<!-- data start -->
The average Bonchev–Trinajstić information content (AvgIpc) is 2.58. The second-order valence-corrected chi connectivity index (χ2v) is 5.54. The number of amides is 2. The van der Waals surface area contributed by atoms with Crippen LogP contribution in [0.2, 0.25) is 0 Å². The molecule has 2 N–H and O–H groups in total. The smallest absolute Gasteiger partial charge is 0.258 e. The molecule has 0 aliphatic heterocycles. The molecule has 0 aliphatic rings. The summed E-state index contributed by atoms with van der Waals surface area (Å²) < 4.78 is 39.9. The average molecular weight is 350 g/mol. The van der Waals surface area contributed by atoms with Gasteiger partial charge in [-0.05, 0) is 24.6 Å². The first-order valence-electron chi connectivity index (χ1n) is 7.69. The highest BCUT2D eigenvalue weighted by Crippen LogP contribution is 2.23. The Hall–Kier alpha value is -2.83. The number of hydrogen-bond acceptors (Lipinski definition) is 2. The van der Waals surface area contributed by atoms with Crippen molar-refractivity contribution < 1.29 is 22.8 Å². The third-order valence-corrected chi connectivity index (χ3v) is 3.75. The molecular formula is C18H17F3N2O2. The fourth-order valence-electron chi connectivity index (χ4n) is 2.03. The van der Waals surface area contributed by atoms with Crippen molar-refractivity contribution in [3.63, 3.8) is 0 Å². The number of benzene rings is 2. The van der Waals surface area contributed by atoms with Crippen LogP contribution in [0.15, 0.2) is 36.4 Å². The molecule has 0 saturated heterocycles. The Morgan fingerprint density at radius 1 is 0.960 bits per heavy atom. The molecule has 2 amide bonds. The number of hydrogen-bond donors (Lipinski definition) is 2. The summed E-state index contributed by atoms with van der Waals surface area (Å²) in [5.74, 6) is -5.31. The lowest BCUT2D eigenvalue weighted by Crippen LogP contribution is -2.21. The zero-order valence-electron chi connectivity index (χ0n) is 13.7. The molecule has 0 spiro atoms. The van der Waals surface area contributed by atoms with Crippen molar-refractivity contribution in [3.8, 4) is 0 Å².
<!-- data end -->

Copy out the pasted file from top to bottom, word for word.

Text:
The average Bonchev–Trinajstić information content (AvgIpc) is 2.58. The second-order valence-corrected chi connectivity index (χ2v) is 5.54. The number of amides is 2. The van der Waals surface area contributed by atoms with Crippen LogP contribution in [0.2, 0.25) is 0 Å². The molecule has 2 N–H and O–H groups in total. The smallest absolute Gasteiger partial charge is 0.258 e. The molecule has 0 aliphatic heterocycles. The molecule has 0 aliphatic rings. The summed E-state index contributed by atoms with van der Waals surface area (Å²) < 4.78 is 39.9. The average molecular weight is 350 g/mol. The van der Waals surface area contributed by atoms with Gasteiger partial charge in [-0.05, 0) is 24.6 Å². The first-order valence-electron chi connectivity index (χ1n) is 7.69. The highest BCUT2D eigenvalue weighted by Crippen LogP contribution is 2.23. The Hall–Kier alpha value is -2.83. The number of hydrogen-bond acceptors (Lipinski definition) is 2. The van der Waals surface area contributed by atoms with Crippen molar-refractivity contribution < 1.29 is 22.8 Å². The third-order valence-corrected chi connectivity index (χ3v) is 3.75. The molecular formula is C18H17F3N2O2. The fourth-order valence-electron chi connectivity index (χ4n) is 2.03. The van der Waals surface area contributed by atoms with Crippen molar-refractivity contribution in [3.63, 3.8) is 0 Å². The number of benzene rings is 2. The van der Waals surface area contributed by atoms with Crippen LogP contribution in [0.15, 0.2) is 36.4 Å². The molecule has 0 saturated heterocycles. The Morgan fingerprint density at radius 1 is 0.960 bits per heavy atom. The molecule has 2 amide bonds. The number of hydrogen-bond donors (Lipinski definition) is 2. The summed E-state index contributed by atoms with van der Waals surface area (Å²) in [5.74, 6) is -5.31. The lowest BCUT2D eigenvalue weighted by Crippen LogP contribution is -2.21. The zero-order valence-electron chi connectivity index (χ0n) is 13.7. The molecule has 0 spiro atoms. The van der Waals surface area contributed by atoms with Crippen molar-refractivity contribution in [3.8, 4) is 0 Å².